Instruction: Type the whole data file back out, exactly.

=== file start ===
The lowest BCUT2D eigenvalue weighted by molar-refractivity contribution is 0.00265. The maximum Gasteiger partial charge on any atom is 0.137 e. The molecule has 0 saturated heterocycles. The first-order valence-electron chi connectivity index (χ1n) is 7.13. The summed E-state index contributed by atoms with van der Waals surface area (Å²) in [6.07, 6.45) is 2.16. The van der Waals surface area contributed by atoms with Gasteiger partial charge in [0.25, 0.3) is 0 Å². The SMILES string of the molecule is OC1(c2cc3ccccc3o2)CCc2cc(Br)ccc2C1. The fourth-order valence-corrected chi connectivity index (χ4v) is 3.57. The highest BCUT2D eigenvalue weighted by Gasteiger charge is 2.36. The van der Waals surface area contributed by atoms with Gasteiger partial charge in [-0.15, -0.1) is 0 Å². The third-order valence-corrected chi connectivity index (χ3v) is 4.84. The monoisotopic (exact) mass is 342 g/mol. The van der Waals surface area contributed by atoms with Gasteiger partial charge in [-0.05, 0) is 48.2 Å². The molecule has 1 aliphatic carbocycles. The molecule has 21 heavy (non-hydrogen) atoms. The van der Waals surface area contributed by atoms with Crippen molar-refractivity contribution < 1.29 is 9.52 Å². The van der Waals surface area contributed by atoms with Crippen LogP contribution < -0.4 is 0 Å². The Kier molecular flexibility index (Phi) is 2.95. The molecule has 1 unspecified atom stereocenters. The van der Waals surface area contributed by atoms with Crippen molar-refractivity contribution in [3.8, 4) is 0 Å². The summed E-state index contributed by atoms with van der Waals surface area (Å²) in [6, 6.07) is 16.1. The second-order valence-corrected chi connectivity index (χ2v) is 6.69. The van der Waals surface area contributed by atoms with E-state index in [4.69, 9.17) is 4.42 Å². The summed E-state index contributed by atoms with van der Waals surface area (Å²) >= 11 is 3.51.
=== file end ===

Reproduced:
The lowest BCUT2D eigenvalue weighted by molar-refractivity contribution is 0.00265. The maximum Gasteiger partial charge on any atom is 0.137 e. The molecule has 0 saturated heterocycles. The first-order valence-electron chi connectivity index (χ1n) is 7.13. The summed E-state index contributed by atoms with van der Waals surface area (Å²) in [6.07, 6.45) is 2.16. The van der Waals surface area contributed by atoms with Gasteiger partial charge in [0.25, 0.3) is 0 Å². The SMILES string of the molecule is OC1(c2cc3ccccc3o2)CCc2cc(Br)ccc2C1. The fourth-order valence-corrected chi connectivity index (χ4v) is 3.57. The highest BCUT2D eigenvalue weighted by Gasteiger charge is 2.36. The van der Waals surface area contributed by atoms with Gasteiger partial charge in [-0.15, -0.1) is 0 Å². The third-order valence-corrected chi connectivity index (χ3v) is 4.84. The monoisotopic (exact) mass is 342 g/mol. The van der Waals surface area contributed by atoms with Gasteiger partial charge in [-0.05, 0) is 48.2 Å². The molecule has 1 aliphatic carbocycles. The molecule has 21 heavy (non-hydrogen) atoms. The van der Waals surface area contributed by atoms with Crippen molar-refractivity contribution < 1.29 is 9.52 Å². The van der Waals surface area contributed by atoms with Crippen LogP contribution < -0.4 is 0 Å². The Kier molecular flexibility index (Phi) is 2.95. The molecule has 1 unspecified atom stereocenters. The van der Waals surface area contributed by atoms with Crippen molar-refractivity contribution in [3.8, 4) is 0 Å². The summed E-state index contributed by atoms with van der Waals surface area (Å²) in [6, 6.07) is 16.1. The second-order valence-corrected chi connectivity index (χ2v) is 6.69. The van der Waals surface area contributed by atoms with E-state index in [4.69, 9.17) is 4.42 Å². The summed E-state index contributed by atoms with van der Waals surface area (Å²) >= 11 is 3.51.